Recent public interest in tools like ChatGPT has raised an old question in the artificial intelligence community:
Is artificial general intelligence (in this case, AI that performs at human level) achievable?
An online preprint this week has added to the hype, suggesting the latest advanced large language model, GPT-4, is at the early stages of artificial general intelligence (AGI) as it’s exhibiting “sparks of intelligence”.
OpenAI, the company behind ChatGPT, has unabashedly declared its pursuit of AGI. Meanwhile, a large number of researchers and public intellectuals have called for an immediate halt to the development of these models, citing “profound risks to society and humanity”.
These calls to pause AI research are theatrical and unlikely to succeed – the allure of advanced intelligence is too provocative for humans to ignore, and too rewarding for companies to pause.
But are the worries and hopes about AGI warranted? How close is GPT-4, and AI more broadly, to general human intelligence?
If human cognitive capacity is a landscape, AI has indeed increasingly taken over large swaths of this territory.
It can now perform many separate cognitive tasks better than humans in domains of vision, image recognition, reasoning, reading comprehension and game playing. These AI skills could potentially result in a dramatic reordering of the global labour market in less than ten years.
But there are at least two ways of viewing the AGI issue.
The uniqueness of humanity
First is that over time, AI will develop skills and capabilities for learning that match those of humans, and reach AGI level.
The expectation is the uniquely human ability for ongoing development, learning and transferring learning from one domain to another will eventually be duplicated by AI. This is in contrast to current AI, where being trained in one area, such as detecting cancer in medical images, does not transfer to other domains.
So the concern felt by many is at some point AI will exceed human intelligence, and then rapidly overshadow us, leaving us to appear to future AIs as ants appear to us now.
The plausibility of AGI is contested by several philosophers and researchers, citing that current models are largely ignorant of outputs (that is, they don’t understand what they’re producing). They also have no prospect of achieving consciousness since they are primarily predictive – automating what should come next in text or other outputs.
Instead of being intelligent, these models simply recombine and duplicate data on which they have been trained. Consciousness, the essence of life, is missing. Even if AI foundation models continue to advance and complete more sophisticated tasks, there is no guarantee that consciousness or AGI will emerge. And if it did emerge, how would we recognise it?
Persistently present AI
The usefulness of ChatGPT and GPT-4’s ability to master some tasks as well as or better than a human (such as bar exams and academic olympiads) gives the impression AGI is near. This perspective is confirmed by the rapid performance improvement with each new model.
There is no doubt now AI can outperform humans in many individual cognitive tasks. There is also growing evidence the best model for interacting with AI may well be one of human/machine pairing – where our own intelligence is augmented, not replaced by AI.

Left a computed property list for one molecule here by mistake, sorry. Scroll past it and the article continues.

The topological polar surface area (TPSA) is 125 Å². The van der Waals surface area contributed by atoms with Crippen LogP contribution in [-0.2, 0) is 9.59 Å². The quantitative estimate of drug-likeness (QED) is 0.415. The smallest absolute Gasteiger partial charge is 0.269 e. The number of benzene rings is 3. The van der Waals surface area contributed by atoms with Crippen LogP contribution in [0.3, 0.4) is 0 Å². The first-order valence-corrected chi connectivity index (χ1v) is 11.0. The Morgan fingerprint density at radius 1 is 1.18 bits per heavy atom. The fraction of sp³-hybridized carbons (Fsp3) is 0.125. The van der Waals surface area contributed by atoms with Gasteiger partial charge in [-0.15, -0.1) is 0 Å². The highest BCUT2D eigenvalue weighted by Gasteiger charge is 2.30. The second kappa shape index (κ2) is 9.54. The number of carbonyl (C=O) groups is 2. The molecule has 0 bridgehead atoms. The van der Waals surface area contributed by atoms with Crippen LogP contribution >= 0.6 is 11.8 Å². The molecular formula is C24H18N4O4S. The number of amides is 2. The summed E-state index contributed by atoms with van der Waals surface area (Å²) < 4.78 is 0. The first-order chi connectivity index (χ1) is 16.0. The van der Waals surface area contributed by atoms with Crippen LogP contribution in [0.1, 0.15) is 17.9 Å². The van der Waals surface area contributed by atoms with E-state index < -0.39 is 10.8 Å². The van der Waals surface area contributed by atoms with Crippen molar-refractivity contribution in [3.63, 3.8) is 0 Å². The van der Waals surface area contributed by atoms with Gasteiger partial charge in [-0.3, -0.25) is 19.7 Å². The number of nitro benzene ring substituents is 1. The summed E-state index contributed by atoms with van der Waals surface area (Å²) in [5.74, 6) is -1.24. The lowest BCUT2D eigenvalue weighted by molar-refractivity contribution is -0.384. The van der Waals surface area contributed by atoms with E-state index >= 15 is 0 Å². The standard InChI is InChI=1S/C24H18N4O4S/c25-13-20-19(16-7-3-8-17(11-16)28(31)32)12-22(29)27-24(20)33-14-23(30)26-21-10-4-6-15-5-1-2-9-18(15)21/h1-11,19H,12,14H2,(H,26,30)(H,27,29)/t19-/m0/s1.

Signs of such pairing are already emerging with announcements of work copilots and AI pair programmers for writing code. It seems almost inevitable that our future of work, life, and learning will have AI pervasively and persistently present.
By that metric, the capacity of AI to be seen as intelligent is plausible, but this remains contested space and many have come out against it. Renowned linguist Noam Chomsky has stated that the day of AGI “may come, but its dawn is not yet breaking”.
The second angle is to consider the idea of intelligence as it is practised by humans in their daily lives.
According to one school of thought, we are intelligent primarily in networks and systems rather than as lone individuals. We hold knowledge in networks.
Until now, those networks have mainly been human. We might take insight from someone (such as the author of a book), but we don’t treat them as an active “agent” in our cognition.
But ChatGPT, Copilot, Bard and other AI-assisted tools can become part of our cognitive network – we engage with them, ask them questions, they restructure documents and resources for us.
In this sense, AI doesn’t need to be sentient or possess general intelligence. It simply needs the capacity to be embedded in and part of our knowledge network to replace and augment many of our current jobs and tasks.
The existential focus on AGI overlooks the many opportunities current models and tools provide for us. Sentient, conscious or not – all these attributes are irrelevant to the many people who are already making use of AI to co-create art, structure writings and essays, develop videos, and navigate life.
The most relevant or most pressing concern for humans is not whether AI is intelligent when by itself and disconnected from people. It can be argued that as of today, we are more intelligent, more capable, and more creative with AI as it advances our cognitive capacities.
Right now, it appears the future of humanity could be AI-teaming – a journey that is already well underway.
Written by George Siemens/University of South Australia.
Source: The Conversation.